Young Education Leader: Kira Orange Jones
Over the past seven years, New Orleans has experienced a dramatic transformation of the city's public educational system, which has been closely watched nationally as a test of new approaches to organizing and delivering public education. As the Executive Director of Teach for America of Greater New Orleans, Kira Orange Jones has been closely involved in supporting that transformation. In 2011, she ran for and won election to the Louisiana State Board of Education, representing the 2nd BESE District, which includes most of New Orleans. Born and raised in the Bronx, New York, Kira Orange Jones first came to Louisiana as a Teach for America Corps member following her graduation from Wesleyan University in 2000, and has stayed in Louisiana--and education--ever since. She lives in New Orleans.
What are your responsibilities as a member of the Louisiana Board of Elementary and Education?
The Louisiana Board of Elementary and Secondary Education (BESE) is the administrative body for all Louisiana public elementary and secondary schools; it also performs certain administrative functions for the state's non-public elementary and secondary schools. BESE adopts regulations and enacts policies governing the operations of schools under its jurisdiction and exercises budgetary oversight of their educational programs and services. My role on the board is to represent the best interests of the 700,000 students across Louisiana's schools so that they have opportunities to attain excellent educations and to represent the constituents in my district, which encompasses New Orleans, St. James, St. John, St. Charles, Jefferson, and Assumption Parishes.
When I started my career as a TFA corps member in Baton Rouge 14 years ago, I did not know of a single school in Louisiana serving low-income and minority children that was putting them on a fundamentally different life path. Today, there are many examples of schools in New Orleans working extremely hard to deliver on this promise to children and families. A large part of my job as a board member is to ensure that our successful schools continue to have the overall policy conditions that enable them to continue to strive for excellent educational opportunities for all children. Another part of my role is finding ways to preserve tradition while supporting innovation. Reformers need to understand that schools serve multifaceted functions in neighborhoods; it's about more than achievement data. I also hope families will trust education leaders to bring new approaches to setting and maintaining a high bar for kids, even if it's different from how they came through school.
Statewide my job is to work alongside other educators and policy leaders at the state and local levels to create conditions to drive meaningful progress statewide. It's a humbling and eye-opening experience to serve in this way.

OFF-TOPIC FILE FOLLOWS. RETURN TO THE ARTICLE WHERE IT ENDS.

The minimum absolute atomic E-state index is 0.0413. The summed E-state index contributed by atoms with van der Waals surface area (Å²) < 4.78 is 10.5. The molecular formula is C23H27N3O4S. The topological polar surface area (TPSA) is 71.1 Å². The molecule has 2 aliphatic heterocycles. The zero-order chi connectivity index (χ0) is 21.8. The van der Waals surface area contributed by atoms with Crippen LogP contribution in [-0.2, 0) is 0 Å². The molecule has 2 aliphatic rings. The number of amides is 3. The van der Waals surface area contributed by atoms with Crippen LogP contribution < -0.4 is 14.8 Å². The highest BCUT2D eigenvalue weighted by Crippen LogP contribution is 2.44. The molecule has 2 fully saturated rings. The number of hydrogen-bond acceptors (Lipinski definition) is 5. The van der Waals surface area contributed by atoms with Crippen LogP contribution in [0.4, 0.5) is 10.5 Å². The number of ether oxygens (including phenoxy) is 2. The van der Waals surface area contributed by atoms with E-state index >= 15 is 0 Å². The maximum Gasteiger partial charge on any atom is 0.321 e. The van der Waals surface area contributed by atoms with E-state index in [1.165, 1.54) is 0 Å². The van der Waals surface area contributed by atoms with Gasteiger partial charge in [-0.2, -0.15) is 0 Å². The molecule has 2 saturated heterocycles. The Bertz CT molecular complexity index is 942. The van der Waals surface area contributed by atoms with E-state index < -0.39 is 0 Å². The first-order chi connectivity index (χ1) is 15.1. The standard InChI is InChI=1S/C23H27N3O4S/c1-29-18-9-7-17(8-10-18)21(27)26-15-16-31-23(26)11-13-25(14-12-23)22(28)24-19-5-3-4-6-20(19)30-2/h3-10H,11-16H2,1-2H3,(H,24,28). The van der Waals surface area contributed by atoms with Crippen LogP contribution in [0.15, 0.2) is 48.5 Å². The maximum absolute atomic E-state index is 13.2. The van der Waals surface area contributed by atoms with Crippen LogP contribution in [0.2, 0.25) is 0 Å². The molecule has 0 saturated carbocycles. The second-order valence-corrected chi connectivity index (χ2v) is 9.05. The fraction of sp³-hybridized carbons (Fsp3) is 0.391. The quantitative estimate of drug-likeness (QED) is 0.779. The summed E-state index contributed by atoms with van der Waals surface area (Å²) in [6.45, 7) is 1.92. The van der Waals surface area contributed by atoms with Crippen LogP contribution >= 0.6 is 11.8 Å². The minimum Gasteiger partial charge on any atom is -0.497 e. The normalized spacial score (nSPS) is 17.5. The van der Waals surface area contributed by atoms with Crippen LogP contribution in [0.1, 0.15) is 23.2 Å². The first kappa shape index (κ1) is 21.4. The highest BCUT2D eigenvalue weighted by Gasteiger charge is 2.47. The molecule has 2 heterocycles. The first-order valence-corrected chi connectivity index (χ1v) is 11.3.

You have another day job, too--tell me a bit about that?
As Executive Director of Teach For American of Greater New Orleans, I oversee our team of 40 staff supporting and building the impact of our 400 TFA corps members/teachers and 1000 alumni across the region. Over 80% of our alumni across the region still work directly in education.
I also develop our regional vision and work alongside my team to effectively drive our regional strategy. Teach For American has been serving students, families, and the broader community of New Orleans for over 22 years now. Today, our corps members and alumni reach the majority of the children in New Orleans, and a little less than half of all of the schools in New Orleans are led by TFA alumni.
What are the biggest challenges facing public education in Louisiana today? How are you/is the BESE responding to those challenges?
One of the biggest challenges we face as a country in public education is the low expectations adults hold for our kids, particularly children growing up in poverty. If people who influence the lives of children don't fundamentally believe that children growing up in poverty can achieve at the same or greater levels as children growing up in affluent neighborhoods and instead believe that there are significant limitations to what can be done in education to ensure all children achieve at high levels, then systems and people get stuck. That's at the crux of so many policy debates I found myself in.
As a fourth grade teacher a decade ago, I remember being told by many people that all children really can't achieve at high levels given where some kids started out. Yet everything I experienced with my own students flew in the face of this type of conventional thinking. Many of my students had very real challenges in their lives, yet daily they overcame significant obstacles to exceed the expectations society often places on children who share their backgrounds.
Now, more than a decade after I began teaching, I still sit in meetings and hear from people who fight policies that are in the best interests of children growing up in poverty because those policies compromise the interests of adults. For example, I support policies that expand educational options for children and families so kids won't be stuck in schools that don't serve them well. What you hear in that debate is a fierce preservation of the way things have been done for decades, even if what has been done hasn't worked. Part of that is fear of change, that's just human nature. But another part of it is an implicit belief that the fundamental goal that all children achieve at high levels is misdirected or impossible.
One way to challenge that belief is by cultivating school and system examples that change the conversation. In New Orleans, schools like Sci Academy send 90% of their first graduating class to colleges with millions of dollars in scholarships--that generates a vital discourse around what children in this city and country are capable of.
Our children and communities deserve many, many more examples, but examples alone aren't enough. We also need policies that hold leaders accountable and incentivize them to make strong decisions that advance educational opportunities for their students. And we need leaders who will act with courage and make hard decisions that are not popular. As an elected official, I get a lot of pressure from a lot of directions. I used to think this idea that we needed courage was a myth. But we really do need people to be willing to stick their necks out in behalf of children. At the TFA 20-year summit, I heard Geoffery Canada speak about Reverend Martin Luther King Jr. telling young people trained in civil rights movement, "Some of us will die." I realize that nothing in my life has that kind of stakes. But we need to show a fraction of the same courage in fighting for what's right for kids.